Bye-bye, Harley

I have mentioned my mom’s cat a few times over the course of the blog. She’s the one who has a hate on for Trix. I think it’s more fear than hate, but it was always displayed as a big ol’ hiss. She was never a big fan of new people. When friends came over to mom’s place, she’d go and hide. Even unwrapping presents was enough to make her head for a room away from the action. Silly old girl.

Well, she’s a silly old girl who isn’t long for the world. I just found out that she’s gone down hill fast, and if she makes it to tomorrow morning, dad’s going to take her to the vet and have her put down. I feel for dad, having to do this alone. He isn’t an outwardly emotional guy, and he isn’t a huge animal-lover, but I know this’ll be hard for him.

I think old Harley was the pet we had the longest. I would have said Candy the little white fluffball of a toy poodle would have been it, but I’m pretty sure Harley has her beat. We got her the summer before I went to high school. My sister really wanted another cat. So…after a lot of thinking, mom decided it would be ok.

There was something about Harley that drew us to her. She had this line down her face that seemed to divide it in half, with different colours on each side of it, and we used to joke that she had a good half and an evil half. For a while, we were convinced she was Siamese because she had that super low meow, even as a kitten, and she was such an aloof creature. She would only really snuggle when she was tired of running around. But you knew she loved you…just from afar.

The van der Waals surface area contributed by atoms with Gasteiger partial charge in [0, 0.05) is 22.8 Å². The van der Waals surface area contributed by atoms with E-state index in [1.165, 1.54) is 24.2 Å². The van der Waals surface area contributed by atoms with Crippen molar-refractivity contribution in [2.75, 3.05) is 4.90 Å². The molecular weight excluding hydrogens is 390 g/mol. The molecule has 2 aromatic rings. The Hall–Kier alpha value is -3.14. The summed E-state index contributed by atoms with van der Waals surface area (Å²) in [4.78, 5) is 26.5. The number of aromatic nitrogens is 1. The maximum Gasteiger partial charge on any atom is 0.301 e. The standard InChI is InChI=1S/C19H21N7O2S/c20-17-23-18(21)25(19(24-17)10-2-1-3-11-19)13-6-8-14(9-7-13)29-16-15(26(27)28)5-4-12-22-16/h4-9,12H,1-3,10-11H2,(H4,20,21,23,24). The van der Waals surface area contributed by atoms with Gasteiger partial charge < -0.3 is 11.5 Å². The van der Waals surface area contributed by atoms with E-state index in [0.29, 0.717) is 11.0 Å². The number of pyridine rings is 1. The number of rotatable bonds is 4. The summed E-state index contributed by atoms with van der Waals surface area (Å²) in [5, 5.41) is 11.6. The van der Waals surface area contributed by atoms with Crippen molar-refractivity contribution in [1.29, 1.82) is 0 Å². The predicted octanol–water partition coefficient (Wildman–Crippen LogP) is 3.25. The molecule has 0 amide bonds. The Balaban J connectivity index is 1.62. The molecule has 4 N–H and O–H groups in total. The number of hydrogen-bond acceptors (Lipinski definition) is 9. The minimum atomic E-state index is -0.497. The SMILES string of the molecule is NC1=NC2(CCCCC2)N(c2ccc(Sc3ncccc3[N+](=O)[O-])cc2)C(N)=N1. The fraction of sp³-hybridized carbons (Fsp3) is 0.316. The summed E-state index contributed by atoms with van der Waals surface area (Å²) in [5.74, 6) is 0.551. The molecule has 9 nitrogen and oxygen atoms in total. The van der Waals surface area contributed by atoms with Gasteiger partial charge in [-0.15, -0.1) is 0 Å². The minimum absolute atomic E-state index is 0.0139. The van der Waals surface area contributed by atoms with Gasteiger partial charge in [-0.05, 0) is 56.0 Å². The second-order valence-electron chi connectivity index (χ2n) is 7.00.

She was a really smart cat. She didn’t get into the stupidity that all the other cats got into, like jumping on counters and tables and stuff. She learned that I couldn’t see, so would meow if I was about to step on her. I still remember the time a blind friend came over, and she didn’t think she had to meow for her too…until my poor friend stepped on Harley. After she hissed and got over it, she meowed for my friend too.

She knew enough to not go out in the winter after she tried it the first time. Even looking at the snow was enough for her to lift a paw and shake it as if to say, “Ee, I remember that stuff. No thanks, I’ll stay in.” She liked to stay closer to home, too, and didn’t end up running off and getting hurt in fights with other cats. I think, out of all the cats, she gave mom the least trouble…

Except for that summer. I still giggle. She was approaching being a year old, and she’d already gone into heat. When Ro talks about Spinelli being in heat, I think of Harley because she was the same. We knew we’d have to get her spayed soon if we didn’t want kittens…

And then she went missing for a few days. We thought she was a goner, a few of our cats had wandered off and never come back. We lived in the country, so there was all kinds of trouble they could get into…plus there were other barns with food, and maybe they’d found another home.

But just like the song says, the cat came back. We were so happy to see her, and then we started to notice she was getting fatter. Oh nooo! We were going to have a litter of kittens on our hands. My sister figured out when she would probably have them, and right in that window, she had five cute kittens.